In his third assignment of error, Mr. Armstead asserts that his constitutional right to confront his accusers was violated when the trial court allowed the trial to proceed without the testimony of the DNA technicians who performed the tests on the DNA specimens. We observe, however, that Mr. Armstead did not object at trial to the introduction of the ReliaGene report or the lack of testimony from the actual technicians who conducted the tests. The prosecution did present the testimony of Chris Larson, the analyst who supervised and reviewed the testing.
Article 841 of the Louisiana Code of Criminal Procedure provides that “[a]n irregularity or error cannot be availed of after verdict unless it was objected to at the time of the occurrence” and requires that the party state the grounds for the objection. See State v. Richards, 99–0067, p. 4 (La.9/17/99); 750 So.2d 940, 942. Moreover, a defendant is limited on appeal to those grounds for the objections which he articulates at trial. See State v. Brooks, 98–0693, p. 9 (La.App. 4 Cir. 7/21/99); 758 So.2d 814, 819. There are two purposes behind La.C.Cr.P. art. 841(A)'s contemporaneous objection rule: 1) to put the trial court on notice of the alleged irregularity or error, so that the court can cure the error; and 2) to prevent a party from gambling for a favorable outcome and then appealing on errors that could have been addressed by an objection if the outcome is not as hoped. See State v. Lanclos, 07–0082, p. 6 (La.4/8/08), 980 So.2d 643, 648. Because he failed to object at trial to the absence of the ReliaGene technicians, Mr. Armstead is prevented from raising this issue on appeal.
In this Part, we affirm the trial court's refusal to allow testimony concerning the non-testifying victim's mother's statements to a testifying police officer. Mr. Armstead, arguing that the testimony should have been allowed into evidence under an exception to the hearsay rule, sought to have Detective Neely testify that the victim's mother told police officers that the victim told the mother that she lied about the rape to explain how she contracted a sexually transmitted disease. Mr. Armstead contends that the testimony should have been admitted as a statement against interest. See La. C.E. art. 804 B(3). After reviewing the record of the trial, we conclude that the trial court properly sustained the prosecution's objections to Mr. Armstead's questioning.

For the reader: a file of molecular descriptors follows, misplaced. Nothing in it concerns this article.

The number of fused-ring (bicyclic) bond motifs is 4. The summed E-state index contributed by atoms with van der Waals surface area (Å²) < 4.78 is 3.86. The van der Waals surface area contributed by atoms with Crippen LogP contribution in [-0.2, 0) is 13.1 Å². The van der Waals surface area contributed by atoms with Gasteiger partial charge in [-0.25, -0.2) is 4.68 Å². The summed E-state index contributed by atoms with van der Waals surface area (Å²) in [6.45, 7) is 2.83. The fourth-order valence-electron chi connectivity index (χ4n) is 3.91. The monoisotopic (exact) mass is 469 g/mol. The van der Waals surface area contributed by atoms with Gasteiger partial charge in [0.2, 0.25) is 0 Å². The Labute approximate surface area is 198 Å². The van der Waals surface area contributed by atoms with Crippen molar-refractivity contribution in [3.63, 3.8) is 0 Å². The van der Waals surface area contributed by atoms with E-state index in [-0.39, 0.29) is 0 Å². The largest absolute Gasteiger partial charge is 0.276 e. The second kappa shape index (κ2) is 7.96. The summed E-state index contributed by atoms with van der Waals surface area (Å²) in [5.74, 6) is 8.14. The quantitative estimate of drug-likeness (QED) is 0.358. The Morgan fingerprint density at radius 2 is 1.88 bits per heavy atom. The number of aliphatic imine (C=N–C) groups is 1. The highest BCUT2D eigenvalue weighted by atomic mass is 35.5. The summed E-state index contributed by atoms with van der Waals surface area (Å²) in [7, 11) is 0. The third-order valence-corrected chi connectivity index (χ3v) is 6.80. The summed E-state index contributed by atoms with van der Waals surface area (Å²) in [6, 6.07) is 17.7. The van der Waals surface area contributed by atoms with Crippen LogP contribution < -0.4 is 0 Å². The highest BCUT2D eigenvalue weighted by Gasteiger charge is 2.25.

“ ‘Hearsay’ is a statement, other than the one made by the declarant while testifying at the present trial or hearing, offered in evidence to prove the truth of the matter asserted.” La. C.E. art. 801 C. Hearsay testimony is not admissible at trial unless provided for by law. See La. C.E. art. 802. Hearsay evidence is generally excluded “because the value of the statement rests on the credibility of the out-of-court asserter who is not subject to cross-examination and other safeguards of reliability.” State v. Legendre, 05–1469, p. 7 (La.App. 4 Cir. 9/27/06); 942 So.2d 45, 51. See also State v. Spell, 399 So.2d 551, 555 (La.1981).
One such exception—the “statement against interest” exception—is codified at La. C.E. art. 804 B(3) and provides, in pertinent part:
The following are not excluded by the hearsay rule if the declarant is unavailable as a witness:
* * *
(3) Statement against interest. A statement which was at the time of its making so far contrary to the declarant's pecuniary or proprietary interest, or so far tended to subject him to civil or criminal liability, or to render invalid a claim by him against another, that a reasonable man in his position would not have made the statement unless he believed it to be true.
La. C.E. art. 804 A further provides, “a declarant is ‘unavailable as a witness' when the declarant cannot or will not appear in court and testify to the substance of his statement made outside court.” This includes situations in which the declarant is “absent from the hearing and the proponent of his statement has been unable to procure his attendance by process or other reasonable means.” La. C.E. art. 804 A(5). A declarant, on the other hand, “is not unavailable as a witness if his exemption, refusal, claim of lack of memory, inability, or absence is due to the procurement or wrongdoing of the proponent of his statement for the purpose of preventing the witness from attending or testifying.” Id.
Genuine unavailability of a witness is the jurisprudential requirement to obviate constitutional confrontation problems. See State v. Robinson, 423 So.2d 1053 (La.1982). The broad definition of “unavailable” found in the Code of Evidence is limited, in part, by the fact that “[a] witness who is within the state is subject to subpoena and generally is not unavailable' for Article 804 purposes.” Maraist, 19 La. Civ. L. Treatise, Evidence And Proof § 10.6 (2011), citing La. C.C.P. art. 1352, which provides, “A witness, whether a party or not, who resides or is employed in this state may be subpoenaed to attend a trial or hearing wherever held in this state.” See also Duncan v. Bartholomew, 11–0855 (La.App. 4 Cir. 3/14/12); 88 So.3d 698, 705. Furthermore, a witness is not unavailable for purposes of the exception to the confrontation requirement unless the authorities have made a diligent and good faith effort to obtain his presence at trial. See Barber v. Page, 390 U.S. 719, 88 S.Ct. 1318, 20 L.Ed.2d 255 (1968); State v. Sam, 283 So.2d 81 (La.1973), affirmed, 304 So.2d 659 (La.1974).